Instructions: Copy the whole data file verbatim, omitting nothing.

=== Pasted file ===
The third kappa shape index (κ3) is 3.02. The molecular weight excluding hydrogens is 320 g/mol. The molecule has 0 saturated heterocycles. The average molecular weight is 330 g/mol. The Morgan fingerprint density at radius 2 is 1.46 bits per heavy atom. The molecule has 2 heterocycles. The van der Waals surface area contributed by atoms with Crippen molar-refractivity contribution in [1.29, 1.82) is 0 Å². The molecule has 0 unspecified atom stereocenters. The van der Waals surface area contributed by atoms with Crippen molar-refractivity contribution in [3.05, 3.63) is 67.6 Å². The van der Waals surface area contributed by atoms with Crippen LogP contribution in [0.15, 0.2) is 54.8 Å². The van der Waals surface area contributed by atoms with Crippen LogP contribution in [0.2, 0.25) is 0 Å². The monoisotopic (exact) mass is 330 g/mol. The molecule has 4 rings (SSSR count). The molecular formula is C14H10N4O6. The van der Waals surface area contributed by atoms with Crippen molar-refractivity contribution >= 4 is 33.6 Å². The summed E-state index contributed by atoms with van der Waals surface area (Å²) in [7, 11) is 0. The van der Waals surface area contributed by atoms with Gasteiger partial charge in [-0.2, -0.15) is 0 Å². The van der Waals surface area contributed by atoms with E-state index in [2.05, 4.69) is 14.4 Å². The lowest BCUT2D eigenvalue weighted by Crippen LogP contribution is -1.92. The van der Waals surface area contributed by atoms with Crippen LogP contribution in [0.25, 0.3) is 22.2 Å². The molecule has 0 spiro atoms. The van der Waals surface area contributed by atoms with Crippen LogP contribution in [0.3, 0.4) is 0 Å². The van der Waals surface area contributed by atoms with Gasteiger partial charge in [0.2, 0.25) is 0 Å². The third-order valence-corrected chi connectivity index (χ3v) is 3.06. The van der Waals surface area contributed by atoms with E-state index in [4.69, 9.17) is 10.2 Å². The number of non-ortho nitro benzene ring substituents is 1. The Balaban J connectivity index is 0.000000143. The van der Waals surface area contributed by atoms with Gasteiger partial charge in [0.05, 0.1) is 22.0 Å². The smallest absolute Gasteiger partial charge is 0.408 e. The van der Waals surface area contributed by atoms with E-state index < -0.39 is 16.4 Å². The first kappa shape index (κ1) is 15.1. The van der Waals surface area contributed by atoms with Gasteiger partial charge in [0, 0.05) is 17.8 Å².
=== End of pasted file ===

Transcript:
The third kappa shape index (κ3) is 3.02. The molecular weight excluding hydrogens is 320 g/mol. The molecule has 0 saturated heterocycles. The average molecular weight is 330 g/mol. The Morgan fingerprint density at radius 2 is 1.46 bits per heavy atom. The molecule has 2 heterocycles. The van der Waals surface area contributed by atoms with Crippen molar-refractivity contribution in [1.29, 1.82) is 0 Å². The molecule has 0 unspecified atom stereocenters. The van der Waals surface area contributed by atoms with Crippen molar-refractivity contribution in [3.05, 3.63) is 67.6 Å². The van der Waals surface area contributed by atoms with Crippen LogP contribution in [0.15, 0.2) is 54.8 Å². The van der Waals surface area contributed by atoms with Crippen LogP contribution in [0.2, 0.25) is 0 Å². The monoisotopic (exact) mass is 330 g/mol. The molecule has 4 rings (SSSR count). The molecular formula is C14H10N4O6. The van der Waals surface area contributed by atoms with Crippen molar-refractivity contribution >= 4 is 33.6 Å². The summed E-state index contributed by atoms with van der Waals surface area (Å²) in [7, 11) is 0. The van der Waals surface area contributed by atoms with Gasteiger partial charge in [-0.2, -0.15) is 0 Å². The van der Waals surface area contributed by atoms with E-state index in [2.05, 4.69) is 14.4 Å². The lowest BCUT2D eigenvalue weighted by Crippen LogP contribution is -1.92. The van der Waals surface area contributed by atoms with Crippen LogP contribution in [0.25, 0.3) is 22.2 Å². The molecule has 0 spiro atoms. The van der Waals surface area contributed by atoms with Crippen LogP contribution in [0.3, 0.4) is 0 Å². The van der Waals surface area contributed by atoms with Gasteiger partial charge in [0.2, 0.25) is 0 Å². The third-order valence-corrected chi connectivity index (χ3v) is 3.06. The van der Waals surface area contributed by atoms with E-state index in [4.69, 9.17) is 10.2 Å². The number of non-ortho nitro benzene ring substituents is 1. The Balaban J connectivity index is 0.000000143. The van der Waals surface area contributed by atoms with Gasteiger partial charge in [0.05, 0.1) is 22.0 Å². The smallest absolute Gasteiger partial charge is 0.408 e. The van der Waals surface area contributed by atoms with E-state index < -0.39 is 16.4 Å². The first kappa shape index (κ1) is 15.1. The van der Waals surface area contributed by atoms with Gasteiger partial charge in [0, 0.05) is 17.8 Å².